If you think “127 Hours” is a melancholy movie because it involves self-mutilation to escape death, prepare to be proved wrong. It is NOT a movie about the loss of an arm; it IS a movie about the gaining of perspective and an increased thankfulness for the importance of living.
Director Danny Boyle takes the true story of climber Aron Ralston, forced to cut off his arm when it was trapped under a boulder, and pulls out all the stops to make it an absolutely majestic cinematic tribute to the human spirit. Together with James Franco at the top of his game, “127 Hours” has the power to turn hyperbolic praise into understatement.
The five days Ralston spends with his arm pinned underneath a boulder is reduced to about 90 minutes of claustrophobic discomfort for the audience as we anxiously await the inevitable. But nonetheless, it’s still an enormously affecting watch, and it sure does know how to get your heart racing. There’s never a dull or wasted moment to be found in the movie thanks to Franco’s sublime and enlightened performance. While shooting on location, Boyle consistently had him act in character for 20 minutes straight and then relied on the editor to find 30 seconds to make it into the final cut. This total immersion into Ralston’s desperation makes Franco all the more raw and moving.
“127 Hours” could have easily been the James Franco show, and that would have been a pretty good movie. But what elevates it from good to better than great is the incredible leadership of Danny Boyle behind the camera. Utilizing every weapon in the cinematic arsenal, including those which seem to unconventional to be used seriously, he creates a stunning masterwork deserving of endless praise. Chiefly, it’s his undying energy that makes the movie so effervescent. 90 minutes stuck in one place seems like a recipe for stagnation and stillness, but in the hands of Boyle, it’s a wonderfully kinetic motion picture. Emphasis on motion.
Everything about the movie gleams with the polish of Boyle’s work. The cinematography is breathtaking, the closest I’ve ever felt to being in a movie outside of an IMAX theater. It begins on a large scale, showing just how small Ralston is against the backdrop of massive Utah canyons. Then it gets closer, more intimate, and we ourselves begin to feel trapped. But the change in scale represents exactly the message Boyle wants to send. Under the microscope of heaven, we are very small, and it is only when we stop seeing ourselves as small when we realize how important our lives really are.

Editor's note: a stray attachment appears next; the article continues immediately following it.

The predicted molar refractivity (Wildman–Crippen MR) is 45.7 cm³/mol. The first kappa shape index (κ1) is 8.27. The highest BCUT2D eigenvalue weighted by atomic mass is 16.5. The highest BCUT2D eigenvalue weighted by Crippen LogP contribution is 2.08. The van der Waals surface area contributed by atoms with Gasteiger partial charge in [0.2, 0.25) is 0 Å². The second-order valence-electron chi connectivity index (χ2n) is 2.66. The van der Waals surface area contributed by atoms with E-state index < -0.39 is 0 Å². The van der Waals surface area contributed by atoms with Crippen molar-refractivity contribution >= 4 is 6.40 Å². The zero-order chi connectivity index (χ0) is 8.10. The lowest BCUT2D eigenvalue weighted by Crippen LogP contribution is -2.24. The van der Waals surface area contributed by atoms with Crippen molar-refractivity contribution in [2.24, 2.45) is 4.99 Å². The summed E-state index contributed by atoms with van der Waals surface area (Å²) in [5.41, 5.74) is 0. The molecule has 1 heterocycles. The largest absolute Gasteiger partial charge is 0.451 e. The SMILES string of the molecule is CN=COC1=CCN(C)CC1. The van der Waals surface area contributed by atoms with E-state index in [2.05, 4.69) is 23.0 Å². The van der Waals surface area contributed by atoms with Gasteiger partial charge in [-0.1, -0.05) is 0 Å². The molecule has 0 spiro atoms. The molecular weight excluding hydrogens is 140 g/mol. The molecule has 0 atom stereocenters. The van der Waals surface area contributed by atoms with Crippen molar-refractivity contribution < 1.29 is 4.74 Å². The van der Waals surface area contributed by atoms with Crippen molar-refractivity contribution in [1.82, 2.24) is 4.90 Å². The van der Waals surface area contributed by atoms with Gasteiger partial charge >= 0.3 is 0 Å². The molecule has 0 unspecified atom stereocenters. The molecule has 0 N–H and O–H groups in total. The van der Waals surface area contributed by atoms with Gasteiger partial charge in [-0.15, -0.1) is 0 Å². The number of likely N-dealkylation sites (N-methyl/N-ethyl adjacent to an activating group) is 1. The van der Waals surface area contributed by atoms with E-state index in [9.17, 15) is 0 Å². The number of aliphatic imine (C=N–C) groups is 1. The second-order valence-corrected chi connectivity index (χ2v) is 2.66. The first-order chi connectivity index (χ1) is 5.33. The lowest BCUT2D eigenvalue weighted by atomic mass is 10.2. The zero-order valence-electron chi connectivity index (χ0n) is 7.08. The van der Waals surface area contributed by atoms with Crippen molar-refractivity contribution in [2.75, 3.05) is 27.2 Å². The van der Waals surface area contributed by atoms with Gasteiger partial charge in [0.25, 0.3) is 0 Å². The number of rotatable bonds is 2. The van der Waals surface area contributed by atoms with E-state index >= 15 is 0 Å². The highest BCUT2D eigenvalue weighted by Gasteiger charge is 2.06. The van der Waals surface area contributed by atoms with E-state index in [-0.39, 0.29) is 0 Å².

Then there’s the editing, so fast-paced and restless that we can’t help but appreciate it each step of the way. Cutting down all the footage of Franco to find all the golden moments is a lofty task, and editor John Harris really does compile a truly moving movie. AR Rahman’s score booms behind the action, doing what a great soundtrack should do:
Overall, it’s the humanity that Danny Boyle brings to the screen that makes this a cinematic achievement unlike any other. He manages to engage our senses on frightening levels. The pain we feel as we watch the boulder crush Ralston’s arm. The disgust we feel when Ralston is left with no alternative but to drink his own urine. The fear we feel as Ralston slowly loses his mind and begins to have delusions. The gut-clenching agony we feel as Ralston amputates his own arm – and the catharsis we feel when he at last emerges from the canyon and finds refuge. Ultimately, Franco and Boyle’s commitment do more than engage our senses. They engage our souls. A /